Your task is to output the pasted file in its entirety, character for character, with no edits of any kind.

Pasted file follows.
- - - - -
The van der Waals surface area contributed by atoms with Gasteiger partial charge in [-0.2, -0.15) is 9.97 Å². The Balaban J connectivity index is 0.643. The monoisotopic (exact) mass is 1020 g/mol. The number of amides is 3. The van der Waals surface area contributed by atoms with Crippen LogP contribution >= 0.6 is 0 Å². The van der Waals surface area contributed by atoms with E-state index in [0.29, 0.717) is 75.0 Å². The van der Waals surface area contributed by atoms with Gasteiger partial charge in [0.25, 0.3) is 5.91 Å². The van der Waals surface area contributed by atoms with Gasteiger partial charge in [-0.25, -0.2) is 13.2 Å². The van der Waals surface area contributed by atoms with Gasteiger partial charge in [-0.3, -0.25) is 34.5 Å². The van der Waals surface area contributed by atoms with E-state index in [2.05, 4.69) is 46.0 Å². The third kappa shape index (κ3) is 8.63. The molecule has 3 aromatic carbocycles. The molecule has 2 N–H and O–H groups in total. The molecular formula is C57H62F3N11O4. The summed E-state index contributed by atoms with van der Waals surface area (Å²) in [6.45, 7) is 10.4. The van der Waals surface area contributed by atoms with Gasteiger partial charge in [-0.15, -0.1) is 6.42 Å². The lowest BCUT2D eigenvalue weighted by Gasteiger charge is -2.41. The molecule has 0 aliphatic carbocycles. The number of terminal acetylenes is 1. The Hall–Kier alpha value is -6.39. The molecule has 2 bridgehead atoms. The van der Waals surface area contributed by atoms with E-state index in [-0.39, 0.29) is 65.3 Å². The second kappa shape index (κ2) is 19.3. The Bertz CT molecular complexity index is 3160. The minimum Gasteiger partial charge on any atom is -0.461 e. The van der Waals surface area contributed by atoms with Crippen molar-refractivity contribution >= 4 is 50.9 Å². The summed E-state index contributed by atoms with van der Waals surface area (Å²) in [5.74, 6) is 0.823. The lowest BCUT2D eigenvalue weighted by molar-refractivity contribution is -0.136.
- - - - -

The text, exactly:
The van der Waals surface area contributed by atoms with Gasteiger partial charge in [-0.2, -0.15) is 9.97 Å². The Balaban J connectivity index is 0.643. The monoisotopic (exact) mass is 1020 g/mol. The number of amides is 3. The van der Waals surface area contributed by atoms with Crippen LogP contribution >= 0.6 is 0 Å². The van der Waals surface area contributed by atoms with E-state index in [0.29, 0.717) is 75.0 Å². The van der Waals surface area contributed by atoms with Gasteiger partial charge in [0.25, 0.3) is 5.91 Å². The van der Waals surface area contributed by atoms with Gasteiger partial charge in [-0.25, -0.2) is 13.2 Å². The van der Waals surface area contributed by atoms with Gasteiger partial charge in [-0.3, -0.25) is 34.5 Å². The van der Waals surface area contributed by atoms with E-state index in [2.05, 4.69) is 46.0 Å². The third kappa shape index (κ3) is 8.63. The molecule has 3 aromatic carbocycles. The molecule has 2 N–H and O–H groups in total. The molecular formula is C57H62F3N11O4. The summed E-state index contributed by atoms with van der Waals surface area (Å²) in [6.45, 7) is 10.4. The van der Waals surface area contributed by atoms with Gasteiger partial charge in [-0.15, -0.1) is 6.42 Å². The lowest BCUT2D eigenvalue weighted by Gasteiger charge is -2.41. The molecule has 0 aliphatic carbocycles. The number of terminal acetylenes is 1. The Hall–Kier alpha value is -6.39. The molecule has 2 bridgehead atoms. The van der Waals surface area contributed by atoms with E-state index in [-0.39, 0.29) is 65.3 Å². The second kappa shape index (κ2) is 19.3. The Bertz CT molecular complexity index is 3160. The minimum Gasteiger partial charge on any atom is -0.461 e. The van der Waals surface area contributed by atoms with Crippen molar-refractivity contribution >= 4 is 50.9 Å². The summed E-state index contributed by atoms with van der Waals surface area (Å²) in [5.74, 6) is 0.823. The lowest BCUT2D eigenvalue weighted by molar-refractivity contribution is -0.136.